What is a Mesh Network?

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  • Written By: Michael Anissimov
  • Edited By: Niki Foster
  • Last Modified Date: 17 October 2019
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A mesh network is a type of wireless networking that uses redundant and distributed nodes to provide greater reliability and range for any given wireless network. A number of smaller nodes, called repeaters, connect to large nodes or wireless routers to provide coverage over a larger area than would be possible with a wireless router alone. Mesh network software is built around the idea of self-healing networks, capable of routing signals efficiently through complex series of nodes and continuing to work effectively even when some nodes are down.

The idea of providing wireless Internet to large numbers of people became very appealing after the advent of cheap wireless cards in the mid-90s, which thereafter allowed the Internet to become a mobile, often inexpensive phenomenon. Since then, multiple cities, including large metropolitan areas such as Pittsburgh, have adopted the goal of providing free wireless network access everywhere. This would make the Internet not only mobile and costless, but nearly ubiquitous. In 2005, the initiative was brought to the federal level in a report by the IEEE-USA's Committee on Communications and Information Policy, which declared that the U.S. must move as fast as possible to deploy ubiquitous, gigabit-plus wireless networks or suffer the long-term economic consequences. The mesh network is an ideal solution.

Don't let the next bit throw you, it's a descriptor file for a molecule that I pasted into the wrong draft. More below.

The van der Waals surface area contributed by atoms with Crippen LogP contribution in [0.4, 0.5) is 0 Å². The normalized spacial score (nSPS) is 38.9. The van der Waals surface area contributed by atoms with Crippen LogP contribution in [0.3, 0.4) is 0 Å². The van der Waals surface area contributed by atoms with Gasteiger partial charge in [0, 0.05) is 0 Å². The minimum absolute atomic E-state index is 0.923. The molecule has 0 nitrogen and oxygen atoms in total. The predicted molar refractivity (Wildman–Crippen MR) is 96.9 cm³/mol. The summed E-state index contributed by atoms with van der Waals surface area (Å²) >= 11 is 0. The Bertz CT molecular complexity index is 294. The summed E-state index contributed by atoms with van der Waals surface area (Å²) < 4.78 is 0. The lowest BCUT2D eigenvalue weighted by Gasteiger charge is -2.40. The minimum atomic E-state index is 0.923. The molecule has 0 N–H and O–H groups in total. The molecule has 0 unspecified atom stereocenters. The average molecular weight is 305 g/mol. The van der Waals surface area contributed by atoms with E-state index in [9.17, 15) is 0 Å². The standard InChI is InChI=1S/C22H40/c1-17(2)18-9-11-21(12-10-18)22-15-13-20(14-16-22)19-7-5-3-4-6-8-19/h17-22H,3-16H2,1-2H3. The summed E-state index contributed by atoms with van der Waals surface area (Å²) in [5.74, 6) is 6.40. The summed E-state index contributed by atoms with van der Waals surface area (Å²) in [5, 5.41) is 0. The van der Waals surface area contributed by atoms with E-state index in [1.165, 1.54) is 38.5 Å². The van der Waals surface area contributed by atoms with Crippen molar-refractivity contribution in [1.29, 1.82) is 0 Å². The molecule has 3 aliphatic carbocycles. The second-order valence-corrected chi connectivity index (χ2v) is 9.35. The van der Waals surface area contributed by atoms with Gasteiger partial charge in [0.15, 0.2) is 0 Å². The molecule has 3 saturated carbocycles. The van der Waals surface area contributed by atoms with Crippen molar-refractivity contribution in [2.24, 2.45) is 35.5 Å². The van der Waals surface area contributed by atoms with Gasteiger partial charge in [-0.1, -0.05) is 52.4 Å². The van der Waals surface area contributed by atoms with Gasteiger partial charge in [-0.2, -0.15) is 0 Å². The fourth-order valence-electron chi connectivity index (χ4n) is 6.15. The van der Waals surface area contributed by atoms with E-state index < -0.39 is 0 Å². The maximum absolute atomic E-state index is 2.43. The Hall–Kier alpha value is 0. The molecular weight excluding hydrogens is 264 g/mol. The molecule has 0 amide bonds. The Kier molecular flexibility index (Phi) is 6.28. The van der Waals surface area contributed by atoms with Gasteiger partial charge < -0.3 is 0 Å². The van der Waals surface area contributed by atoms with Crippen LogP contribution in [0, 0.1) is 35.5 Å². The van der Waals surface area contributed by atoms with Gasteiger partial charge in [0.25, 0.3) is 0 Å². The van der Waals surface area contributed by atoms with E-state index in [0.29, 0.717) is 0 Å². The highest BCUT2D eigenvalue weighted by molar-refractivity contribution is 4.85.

When the idea of providing wireless networking to large areas, especially entire metropolitan regions, is discussed, two directions for growth are commonly considered -- increasing the range of any given wireless node, or increasing the total number of wireless nodes for better coverage. While new protocols and technology standards will increase the range of wireless nodes by a factor of two or three, larger extensions of wireless range seem unlikely, barring some unorthodox approach such as the mass launch of airships serving as wireless broadcasters. The only other alternative is to increase the number of wireless nodes in operation, miniaturize them, minimize their cost and develop better software to route data among complex, multi-noded networks -- pursuits which all fall under the banner of mesh network technology. Recently, several dozen companies, including Google, have offered to equip San Francisco with a wireless mesh network for free.

The mesh network has attracted a lot of attention since wireless technology first started becoming affordable, already generating 70 competing protocols for routing data across mesh networks. Companies such as Insteon provide customers with mesh networks for use in the home or at the office, offering to integrate wireless technology into everyday appliances such as a microwave or gas meter. As the mesh network becomes sufficiently small and cheap, it will become integrated with a variety of devices in our everyday lives, further blending the line between the virtual and the real.


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